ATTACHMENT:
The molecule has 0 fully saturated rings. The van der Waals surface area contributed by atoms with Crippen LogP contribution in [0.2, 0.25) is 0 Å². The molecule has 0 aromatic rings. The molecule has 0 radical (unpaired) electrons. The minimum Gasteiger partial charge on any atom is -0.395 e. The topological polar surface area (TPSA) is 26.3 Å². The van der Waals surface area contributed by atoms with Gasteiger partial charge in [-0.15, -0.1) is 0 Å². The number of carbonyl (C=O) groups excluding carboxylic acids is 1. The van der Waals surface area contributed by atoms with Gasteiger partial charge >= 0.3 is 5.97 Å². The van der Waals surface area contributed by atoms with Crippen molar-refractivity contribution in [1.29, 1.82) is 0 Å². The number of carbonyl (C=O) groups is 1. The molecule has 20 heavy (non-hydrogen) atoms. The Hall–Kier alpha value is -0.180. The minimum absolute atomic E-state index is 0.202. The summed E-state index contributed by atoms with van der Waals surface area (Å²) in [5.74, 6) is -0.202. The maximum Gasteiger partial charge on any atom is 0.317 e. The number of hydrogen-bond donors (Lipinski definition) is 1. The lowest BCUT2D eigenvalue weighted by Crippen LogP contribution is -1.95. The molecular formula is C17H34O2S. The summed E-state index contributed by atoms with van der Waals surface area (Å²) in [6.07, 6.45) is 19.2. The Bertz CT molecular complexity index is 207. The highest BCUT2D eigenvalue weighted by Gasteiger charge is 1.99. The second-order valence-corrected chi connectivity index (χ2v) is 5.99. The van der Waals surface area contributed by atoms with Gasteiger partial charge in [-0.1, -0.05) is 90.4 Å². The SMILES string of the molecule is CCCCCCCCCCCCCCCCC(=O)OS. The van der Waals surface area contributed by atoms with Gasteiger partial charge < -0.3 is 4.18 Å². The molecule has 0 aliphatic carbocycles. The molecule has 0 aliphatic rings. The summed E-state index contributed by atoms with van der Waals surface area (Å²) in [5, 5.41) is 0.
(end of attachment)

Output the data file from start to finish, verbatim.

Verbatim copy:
The molecule has 0 fully saturated rings. The van der Waals surface area contributed by atoms with Crippen LogP contribution in [0.2, 0.25) is 0 Å². The molecule has 0 aromatic rings. The molecule has 0 radical (unpaired) electrons. The minimum Gasteiger partial charge on any atom is -0.395 e. The topological polar surface area (TPSA) is 26.3 Å². The van der Waals surface area contributed by atoms with Gasteiger partial charge in [-0.15, -0.1) is 0 Å². The number of carbonyl (C=O) groups excluding carboxylic acids is 1. The van der Waals surface area contributed by atoms with Gasteiger partial charge >= 0.3 is 5.97 Å². The van der Waals surface area contributed by atoms with Crippen molar-refractivity contribution in [1.29, 1.82) is 0 Å². The number of carbonyl (C=O) groups is 1. The molecule has 20 heavy (non-hydrogen) atoms. The Hall–Kier alpha value is -0.180. The minimum absolute atomic E-state index is 0.202. The summed E-state index contributed by atoms with van der Waals surface area (Å²) in [5.74, 6) is -0.202. The maximum Gasteiger partial charge on any atom is 0.317 e. The number of hydrogen-bond donors (Lipinski definition) is 1. The lowest BCUT2D eigenvalue weighted by Crippen LogP contribution is -1.95. The molecular formula is C17H34O2S. The summed E-state index contributed by atoms with van der Waals surface area (Å²) in [6.07, 6.45) is 19.2. The Bertz CT molecular complexity index is 207. The highest BCUT2D eigenvalue weighted by Gasteiger charge is 1.99. The second-order valence-corrected chi connectivity index (χ2v) is 5.99. The van der Waals surface area contributed by atoms with Gasteiger partial charge in [-0.1, -0.05) is 90.4 Å². The SMILES string of the molecule is CCCCCCCCCCCCCCCCC(=O)OS. The van der Waals surface area contributed by atoms with Gasteiger partial charge < -0.3 is 4.18 Å². The molecule has 0 aliphatic carbocycles. The molecule has 0 aliphatic rings. The summed E-state index contributed by atoms with van der Waals surface area (Å²) in [5, 5.41) is 0.